Is Neuromarketing a form of mind control?

Obesity experts say yes. In fact a group of experts are thinking about litigation to protect children.

Sarah Boseley the Health editor for Guardian Newspaper writes:

“Neuromarketing is of growing interest to food companies. Fast food, soft drinks and snack companies increasingly interact with children through social media and online games. Some are beginning to probe further, gathering information through brain scans about how unconscious decisions are made to eat one snack rather than another and targeting people’s susceptibilities. A report on food neuromarketing to children by the Center for Digital Democracy in 2011 predicted “an explosive rise in new tactics targeted especially at young people”.

The article goes on to tell us that large corporations are taking an interest in the science of neuromarketing even to the point of hiring a neuromarketing firm to explore how to use the information gathered to gain more customers. Children are particularly susceptible to this.

“Research has also shown that it is possible to train people’s brains to prefer one food over another. A paper in the Journal of Cognitive Neuroscience in 2014 by Tom Schonberg, a neuroscientist at the University of Texas, Austin, found that making people pay more attention to one junk food than another affected their decisions in the long term. Back in the real world, they were more likely to choose the one they had been “trained” to like through greater exposure to it.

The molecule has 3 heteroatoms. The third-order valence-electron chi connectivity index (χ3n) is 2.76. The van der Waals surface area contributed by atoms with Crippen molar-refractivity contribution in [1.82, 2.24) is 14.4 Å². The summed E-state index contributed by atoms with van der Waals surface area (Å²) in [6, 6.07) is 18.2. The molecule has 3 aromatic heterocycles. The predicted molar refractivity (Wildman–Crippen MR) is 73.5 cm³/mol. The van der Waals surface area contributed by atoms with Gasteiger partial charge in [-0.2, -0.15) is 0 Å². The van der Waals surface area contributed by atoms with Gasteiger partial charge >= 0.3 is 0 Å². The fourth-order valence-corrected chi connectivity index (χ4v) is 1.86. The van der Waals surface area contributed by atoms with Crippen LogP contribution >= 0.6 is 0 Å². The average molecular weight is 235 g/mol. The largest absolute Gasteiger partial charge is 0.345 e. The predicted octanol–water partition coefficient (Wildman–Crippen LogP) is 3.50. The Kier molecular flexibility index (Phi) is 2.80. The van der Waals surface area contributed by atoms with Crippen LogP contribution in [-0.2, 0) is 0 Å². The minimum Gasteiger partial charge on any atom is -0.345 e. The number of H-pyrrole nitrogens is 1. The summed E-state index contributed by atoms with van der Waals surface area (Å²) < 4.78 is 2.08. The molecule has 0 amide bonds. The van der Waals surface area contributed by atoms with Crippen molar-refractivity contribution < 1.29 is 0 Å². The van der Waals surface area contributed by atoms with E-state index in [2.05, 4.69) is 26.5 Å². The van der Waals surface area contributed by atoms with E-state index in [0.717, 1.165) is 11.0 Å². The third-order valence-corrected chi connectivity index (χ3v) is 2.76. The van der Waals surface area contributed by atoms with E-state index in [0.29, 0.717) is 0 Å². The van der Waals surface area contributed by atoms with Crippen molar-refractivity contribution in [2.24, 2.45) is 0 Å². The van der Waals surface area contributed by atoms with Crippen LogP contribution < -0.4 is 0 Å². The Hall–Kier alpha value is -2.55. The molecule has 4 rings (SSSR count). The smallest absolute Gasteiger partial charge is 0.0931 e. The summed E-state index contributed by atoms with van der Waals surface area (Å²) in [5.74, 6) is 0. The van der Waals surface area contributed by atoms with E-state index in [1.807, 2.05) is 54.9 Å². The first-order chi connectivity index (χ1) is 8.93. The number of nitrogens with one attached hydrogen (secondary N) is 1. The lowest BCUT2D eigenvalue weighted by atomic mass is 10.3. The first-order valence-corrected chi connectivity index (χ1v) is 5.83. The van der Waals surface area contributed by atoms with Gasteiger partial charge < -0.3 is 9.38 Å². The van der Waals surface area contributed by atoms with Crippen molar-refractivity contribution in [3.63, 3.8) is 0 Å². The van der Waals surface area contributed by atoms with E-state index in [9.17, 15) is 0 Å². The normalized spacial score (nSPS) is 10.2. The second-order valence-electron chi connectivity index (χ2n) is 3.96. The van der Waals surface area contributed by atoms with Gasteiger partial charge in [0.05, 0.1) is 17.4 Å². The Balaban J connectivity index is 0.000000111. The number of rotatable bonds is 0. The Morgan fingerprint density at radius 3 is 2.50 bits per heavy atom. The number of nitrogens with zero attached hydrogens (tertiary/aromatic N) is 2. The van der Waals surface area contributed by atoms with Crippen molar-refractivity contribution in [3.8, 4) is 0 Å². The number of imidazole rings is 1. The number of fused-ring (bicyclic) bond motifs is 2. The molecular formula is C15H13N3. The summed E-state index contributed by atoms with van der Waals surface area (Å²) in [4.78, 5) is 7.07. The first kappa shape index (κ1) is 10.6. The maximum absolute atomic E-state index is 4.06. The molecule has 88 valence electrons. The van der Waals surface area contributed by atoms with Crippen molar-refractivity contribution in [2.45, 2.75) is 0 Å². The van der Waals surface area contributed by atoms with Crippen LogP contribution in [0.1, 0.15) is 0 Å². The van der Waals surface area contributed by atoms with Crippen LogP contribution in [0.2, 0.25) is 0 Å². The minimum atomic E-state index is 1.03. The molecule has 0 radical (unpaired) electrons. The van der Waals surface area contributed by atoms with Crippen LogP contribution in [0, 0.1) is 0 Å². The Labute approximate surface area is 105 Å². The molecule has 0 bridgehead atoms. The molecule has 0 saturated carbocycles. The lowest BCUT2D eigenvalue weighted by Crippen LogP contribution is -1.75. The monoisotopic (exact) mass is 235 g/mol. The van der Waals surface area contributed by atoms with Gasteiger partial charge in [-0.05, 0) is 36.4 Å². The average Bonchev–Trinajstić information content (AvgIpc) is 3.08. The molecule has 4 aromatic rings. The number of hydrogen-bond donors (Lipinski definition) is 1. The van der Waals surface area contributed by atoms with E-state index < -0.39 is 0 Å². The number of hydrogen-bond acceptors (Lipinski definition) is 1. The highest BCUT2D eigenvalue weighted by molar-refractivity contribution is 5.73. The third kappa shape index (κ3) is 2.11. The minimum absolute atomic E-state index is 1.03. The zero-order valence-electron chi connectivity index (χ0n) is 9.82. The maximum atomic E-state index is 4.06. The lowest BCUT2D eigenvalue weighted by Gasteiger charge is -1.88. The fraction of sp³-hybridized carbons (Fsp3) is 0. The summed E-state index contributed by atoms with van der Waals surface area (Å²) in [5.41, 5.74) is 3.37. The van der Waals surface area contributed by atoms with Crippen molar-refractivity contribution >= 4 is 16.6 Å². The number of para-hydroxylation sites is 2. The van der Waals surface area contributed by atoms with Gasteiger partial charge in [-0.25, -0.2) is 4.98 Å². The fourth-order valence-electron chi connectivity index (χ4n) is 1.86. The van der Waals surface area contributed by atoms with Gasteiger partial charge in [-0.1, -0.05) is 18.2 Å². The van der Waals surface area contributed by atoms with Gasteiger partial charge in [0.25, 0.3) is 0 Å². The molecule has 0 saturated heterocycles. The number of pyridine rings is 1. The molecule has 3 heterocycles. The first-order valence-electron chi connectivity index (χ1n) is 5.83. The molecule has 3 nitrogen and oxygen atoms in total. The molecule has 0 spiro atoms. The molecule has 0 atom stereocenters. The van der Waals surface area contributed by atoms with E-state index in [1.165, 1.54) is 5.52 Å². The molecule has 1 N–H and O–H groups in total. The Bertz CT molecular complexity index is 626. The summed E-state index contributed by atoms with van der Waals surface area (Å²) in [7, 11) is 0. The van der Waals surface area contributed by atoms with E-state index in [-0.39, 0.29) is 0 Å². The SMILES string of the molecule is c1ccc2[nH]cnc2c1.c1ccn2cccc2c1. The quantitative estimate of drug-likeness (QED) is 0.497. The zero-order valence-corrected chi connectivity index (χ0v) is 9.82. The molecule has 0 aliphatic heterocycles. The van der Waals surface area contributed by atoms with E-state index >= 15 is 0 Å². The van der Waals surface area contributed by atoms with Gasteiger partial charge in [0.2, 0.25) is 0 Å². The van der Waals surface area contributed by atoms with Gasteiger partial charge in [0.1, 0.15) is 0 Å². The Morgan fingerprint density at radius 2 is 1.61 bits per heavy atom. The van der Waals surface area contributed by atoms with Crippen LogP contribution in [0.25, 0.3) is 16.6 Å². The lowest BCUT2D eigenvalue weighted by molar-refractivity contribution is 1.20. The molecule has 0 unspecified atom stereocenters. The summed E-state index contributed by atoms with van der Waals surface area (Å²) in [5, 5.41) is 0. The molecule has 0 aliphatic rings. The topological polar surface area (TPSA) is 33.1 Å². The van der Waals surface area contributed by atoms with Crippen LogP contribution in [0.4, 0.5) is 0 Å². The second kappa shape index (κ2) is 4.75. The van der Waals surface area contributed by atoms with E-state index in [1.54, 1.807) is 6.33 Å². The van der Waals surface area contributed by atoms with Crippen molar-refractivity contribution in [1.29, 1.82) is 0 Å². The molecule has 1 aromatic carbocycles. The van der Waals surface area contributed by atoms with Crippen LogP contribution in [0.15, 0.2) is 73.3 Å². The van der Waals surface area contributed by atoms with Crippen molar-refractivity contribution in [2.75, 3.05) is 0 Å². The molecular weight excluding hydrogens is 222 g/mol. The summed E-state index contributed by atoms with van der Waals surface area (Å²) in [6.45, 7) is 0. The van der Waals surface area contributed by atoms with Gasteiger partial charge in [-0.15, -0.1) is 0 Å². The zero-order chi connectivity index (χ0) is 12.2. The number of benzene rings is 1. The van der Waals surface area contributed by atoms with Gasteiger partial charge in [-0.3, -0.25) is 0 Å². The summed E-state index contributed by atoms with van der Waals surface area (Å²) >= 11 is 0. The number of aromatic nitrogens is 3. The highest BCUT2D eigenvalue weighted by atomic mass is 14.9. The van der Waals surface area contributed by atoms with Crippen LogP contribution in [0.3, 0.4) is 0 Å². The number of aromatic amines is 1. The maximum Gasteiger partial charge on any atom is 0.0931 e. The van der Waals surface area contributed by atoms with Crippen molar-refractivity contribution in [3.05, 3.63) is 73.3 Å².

Litigation against companies that use neuromarketing to entice children to choose unhealthy foods over healthy choices she writes not only helps parents in their fight to get their children to eat healthy foods but litigation also would work to put a focus on and hopefully curb the ever increasing cost of obesity related diseases.”

The full article can be found here:

Frighteningly, neuromarketing is a form of mind control. We see it in sales and in politics.  We need better legislation to not only restrain the power of marketers, which is immense, but to make the public more aware of how it works on us and how we can resist its powerful persuasion.

Teaching our children how to grow and cook food is a beginning in teaching them to appreciate good food and giving them a better choice.  Growing microgreens on a windowsill is a fun way to start.